“This is such a great question with so many answers. For me personally, inclusivity focuses on physical/mobility challenges. I use a manual wheelchair which requires ramps, wide enough doors and adaptable equipment. Through 4-H I was given the opportunity to show various types of livestock which would not have been possible without the support of others. See how a person can interact with an animal and help make it possible for them.  I’m currently looking into driving, and in the agriculture context, farming equipment would have to be adapted to meet my physical needs. I’m currently not aware whether this is available or not, but if it’s not, it’s something that should be thought of and done. My limits have been all my life, but some may unfortunately come to an accident where life is changed for them and adapted equipment would be important for them to keep doing what they love to do. For the office side of agriculture, make the businesses of agriculture equal opportunity to work behind the scenes in, whether that’s office jobs or even those jobs that go to different events to promote their industry.” Lesleigh Elgie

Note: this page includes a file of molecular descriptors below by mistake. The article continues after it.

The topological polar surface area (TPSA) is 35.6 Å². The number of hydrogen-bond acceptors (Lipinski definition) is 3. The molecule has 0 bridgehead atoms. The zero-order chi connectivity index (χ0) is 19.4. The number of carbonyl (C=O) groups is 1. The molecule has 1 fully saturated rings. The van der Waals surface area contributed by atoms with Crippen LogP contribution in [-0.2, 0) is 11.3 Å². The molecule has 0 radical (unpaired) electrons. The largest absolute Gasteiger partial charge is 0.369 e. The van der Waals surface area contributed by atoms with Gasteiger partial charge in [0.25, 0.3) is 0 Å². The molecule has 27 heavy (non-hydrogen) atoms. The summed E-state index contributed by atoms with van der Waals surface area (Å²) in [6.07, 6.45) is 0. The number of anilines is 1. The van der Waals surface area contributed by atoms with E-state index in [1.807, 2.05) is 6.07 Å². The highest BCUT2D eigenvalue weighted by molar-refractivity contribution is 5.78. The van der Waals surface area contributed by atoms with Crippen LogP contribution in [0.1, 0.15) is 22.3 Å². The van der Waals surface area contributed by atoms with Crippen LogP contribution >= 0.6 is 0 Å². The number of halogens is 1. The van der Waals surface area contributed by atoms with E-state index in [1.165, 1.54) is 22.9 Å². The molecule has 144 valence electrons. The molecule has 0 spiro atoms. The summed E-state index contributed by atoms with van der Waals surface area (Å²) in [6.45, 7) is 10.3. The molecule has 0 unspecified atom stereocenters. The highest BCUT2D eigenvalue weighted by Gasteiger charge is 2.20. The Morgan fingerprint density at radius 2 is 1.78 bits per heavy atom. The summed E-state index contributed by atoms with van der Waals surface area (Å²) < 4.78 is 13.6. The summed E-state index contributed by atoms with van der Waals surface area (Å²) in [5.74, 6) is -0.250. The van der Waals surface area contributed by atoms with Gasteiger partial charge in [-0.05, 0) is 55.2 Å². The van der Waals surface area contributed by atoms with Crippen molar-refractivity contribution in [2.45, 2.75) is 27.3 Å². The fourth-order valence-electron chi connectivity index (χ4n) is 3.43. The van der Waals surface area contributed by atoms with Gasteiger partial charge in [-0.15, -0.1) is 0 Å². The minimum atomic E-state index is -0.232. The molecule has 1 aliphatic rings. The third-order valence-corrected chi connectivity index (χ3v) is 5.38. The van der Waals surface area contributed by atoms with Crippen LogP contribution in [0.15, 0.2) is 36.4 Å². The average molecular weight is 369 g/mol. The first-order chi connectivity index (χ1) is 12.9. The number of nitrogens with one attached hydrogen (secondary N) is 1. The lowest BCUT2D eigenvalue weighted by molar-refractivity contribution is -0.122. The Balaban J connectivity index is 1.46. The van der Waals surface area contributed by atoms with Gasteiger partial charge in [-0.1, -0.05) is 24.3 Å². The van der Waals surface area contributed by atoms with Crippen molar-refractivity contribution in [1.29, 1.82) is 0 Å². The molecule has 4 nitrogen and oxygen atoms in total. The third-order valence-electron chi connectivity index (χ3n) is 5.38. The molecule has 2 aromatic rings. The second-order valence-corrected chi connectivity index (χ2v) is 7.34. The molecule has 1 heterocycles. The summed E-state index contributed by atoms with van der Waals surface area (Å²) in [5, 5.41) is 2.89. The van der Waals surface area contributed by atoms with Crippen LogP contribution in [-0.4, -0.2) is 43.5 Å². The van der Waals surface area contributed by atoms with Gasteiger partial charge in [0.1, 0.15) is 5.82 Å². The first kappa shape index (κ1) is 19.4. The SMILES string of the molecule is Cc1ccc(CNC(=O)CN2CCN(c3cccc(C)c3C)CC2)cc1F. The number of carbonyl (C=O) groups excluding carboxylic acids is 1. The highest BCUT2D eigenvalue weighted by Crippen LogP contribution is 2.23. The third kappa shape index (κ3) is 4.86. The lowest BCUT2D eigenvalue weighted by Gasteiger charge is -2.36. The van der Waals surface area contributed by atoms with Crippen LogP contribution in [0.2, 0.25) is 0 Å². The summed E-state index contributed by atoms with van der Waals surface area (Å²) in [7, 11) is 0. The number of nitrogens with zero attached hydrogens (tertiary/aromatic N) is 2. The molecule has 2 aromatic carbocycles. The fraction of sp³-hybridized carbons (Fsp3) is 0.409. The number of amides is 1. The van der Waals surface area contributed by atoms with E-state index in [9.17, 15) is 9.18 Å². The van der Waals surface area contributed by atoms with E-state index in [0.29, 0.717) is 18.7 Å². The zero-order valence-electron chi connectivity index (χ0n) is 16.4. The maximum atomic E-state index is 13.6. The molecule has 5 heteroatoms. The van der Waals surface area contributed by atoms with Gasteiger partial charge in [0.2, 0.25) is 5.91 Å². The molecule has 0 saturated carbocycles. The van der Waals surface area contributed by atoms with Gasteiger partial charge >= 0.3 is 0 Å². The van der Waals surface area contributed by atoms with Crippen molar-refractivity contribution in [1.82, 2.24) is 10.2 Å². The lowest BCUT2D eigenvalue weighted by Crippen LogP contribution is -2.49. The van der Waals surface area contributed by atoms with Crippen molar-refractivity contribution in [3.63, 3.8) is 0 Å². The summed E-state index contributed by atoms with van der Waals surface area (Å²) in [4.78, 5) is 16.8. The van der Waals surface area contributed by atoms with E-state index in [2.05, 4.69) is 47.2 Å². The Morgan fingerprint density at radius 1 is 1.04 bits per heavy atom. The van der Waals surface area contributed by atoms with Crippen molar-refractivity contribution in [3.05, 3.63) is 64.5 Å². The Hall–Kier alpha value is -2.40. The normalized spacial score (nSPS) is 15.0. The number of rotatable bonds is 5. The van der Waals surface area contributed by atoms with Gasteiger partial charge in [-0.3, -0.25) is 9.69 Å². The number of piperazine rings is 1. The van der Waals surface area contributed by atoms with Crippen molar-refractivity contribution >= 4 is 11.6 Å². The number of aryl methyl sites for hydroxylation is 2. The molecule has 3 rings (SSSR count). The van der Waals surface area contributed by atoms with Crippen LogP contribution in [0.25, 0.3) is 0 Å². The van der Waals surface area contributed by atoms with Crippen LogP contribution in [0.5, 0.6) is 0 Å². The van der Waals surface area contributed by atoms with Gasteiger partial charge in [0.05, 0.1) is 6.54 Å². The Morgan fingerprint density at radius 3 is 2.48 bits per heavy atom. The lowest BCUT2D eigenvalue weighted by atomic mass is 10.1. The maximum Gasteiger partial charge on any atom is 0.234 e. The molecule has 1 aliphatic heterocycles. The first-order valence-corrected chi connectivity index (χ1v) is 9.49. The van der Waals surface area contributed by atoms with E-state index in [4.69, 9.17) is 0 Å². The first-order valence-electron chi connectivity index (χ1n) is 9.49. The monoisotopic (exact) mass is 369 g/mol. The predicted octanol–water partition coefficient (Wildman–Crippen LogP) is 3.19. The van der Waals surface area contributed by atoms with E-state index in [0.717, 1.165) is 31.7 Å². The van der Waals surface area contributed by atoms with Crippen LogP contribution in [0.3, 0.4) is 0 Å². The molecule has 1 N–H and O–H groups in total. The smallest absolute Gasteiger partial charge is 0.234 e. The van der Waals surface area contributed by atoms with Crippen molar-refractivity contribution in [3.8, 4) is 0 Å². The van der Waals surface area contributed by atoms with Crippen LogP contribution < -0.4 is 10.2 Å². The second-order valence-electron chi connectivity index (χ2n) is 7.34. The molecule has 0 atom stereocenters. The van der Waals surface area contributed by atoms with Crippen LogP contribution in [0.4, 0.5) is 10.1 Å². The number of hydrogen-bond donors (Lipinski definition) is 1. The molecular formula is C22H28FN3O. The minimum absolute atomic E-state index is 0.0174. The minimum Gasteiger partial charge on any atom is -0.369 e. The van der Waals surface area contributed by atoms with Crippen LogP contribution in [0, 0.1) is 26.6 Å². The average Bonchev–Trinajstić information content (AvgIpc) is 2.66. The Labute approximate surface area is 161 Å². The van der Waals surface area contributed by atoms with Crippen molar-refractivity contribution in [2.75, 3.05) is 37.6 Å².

“The first step is to recognize that the industry is already filled with diverse people. From ethnicity, religions, family structures, genders, and sexual orientations, the ag industry has many people with a different narrative than traditional ones. Recognizing this, and rejecting the notion of a single narrative, is the first step of many needed to create an industry that is inclusive, safe and accessible for those with differing identities.” Martin Straathof, Guelph Pride Committee

“Born and raised a city girl in Toronto, I know how few resources there are for learning about opportunities in agriculture; it is an industry that is rarely presented to urbanites as an option. Careers in marketing, journalism, research, sales, and business management go unnoticed because all we see are farms. If we could showcase how dynamic and expansive the industry is to kids at a young age, specifically in city schools and at downtown fairs and events, and celebrate, not denigrate, their “innocence” in ag, we would go a long way to building inclusivity for urbanites.” Holly McGill